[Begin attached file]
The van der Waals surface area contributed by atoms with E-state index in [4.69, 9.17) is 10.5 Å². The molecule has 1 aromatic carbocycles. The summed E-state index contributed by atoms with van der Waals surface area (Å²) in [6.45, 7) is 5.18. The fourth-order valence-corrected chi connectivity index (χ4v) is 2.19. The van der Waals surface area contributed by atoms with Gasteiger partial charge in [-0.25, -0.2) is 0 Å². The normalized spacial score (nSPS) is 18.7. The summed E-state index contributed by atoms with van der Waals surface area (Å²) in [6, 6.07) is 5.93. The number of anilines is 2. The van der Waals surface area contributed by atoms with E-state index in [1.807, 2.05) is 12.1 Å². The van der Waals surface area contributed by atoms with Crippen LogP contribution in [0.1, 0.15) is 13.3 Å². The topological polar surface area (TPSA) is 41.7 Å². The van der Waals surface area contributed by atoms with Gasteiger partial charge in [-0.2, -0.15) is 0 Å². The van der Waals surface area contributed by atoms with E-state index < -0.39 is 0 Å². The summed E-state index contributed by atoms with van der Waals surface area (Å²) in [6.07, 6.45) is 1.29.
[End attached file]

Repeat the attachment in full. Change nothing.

The van der Waals surface area contributed by atoms with E-state index in [4.69, 9.17) is 10.5 Å². The molecule has 1 aromatic carbocycles. The summed E-state index contributed by atoms with van der Waals surface area (Å²) in [6.45, 7) is 5.18. The fourth-order valence-corrected chi connectivity index (χ4v) is 2.19. The van der Waals surface area contributed by atoms with Gasteiger partial charge in [-0.25, -0.2) is 0 Å². The normalized spacial score (nSPS) is 18.7. The summed E-state index contributed by atoms with van der Waals surface area (Å²) in [6, 6.07) is 5.93. The number of anilines is 2. The van der Waals surface area contributed by atoms with E-state index in [1.807, 2.05) is 12.1 Å². The van der Waals surface area contributed by atoms with Crippen LogP contribution in [0.1, 0.15) is 13.3 Å². The topological polar surface area (TPSA) is 41.7 Å². The van der Waals surface area contributed by atoms with Gasteiger partial charge in [-0.2, -0.15) is 0 Å². The van der Waals surface area contributed by atoms with E-state index < -0.39 is 0 Å². The summed E-state index contributed by atoms with van der Waals surface area (Å²) in [6.07, 6.45) is 1.29.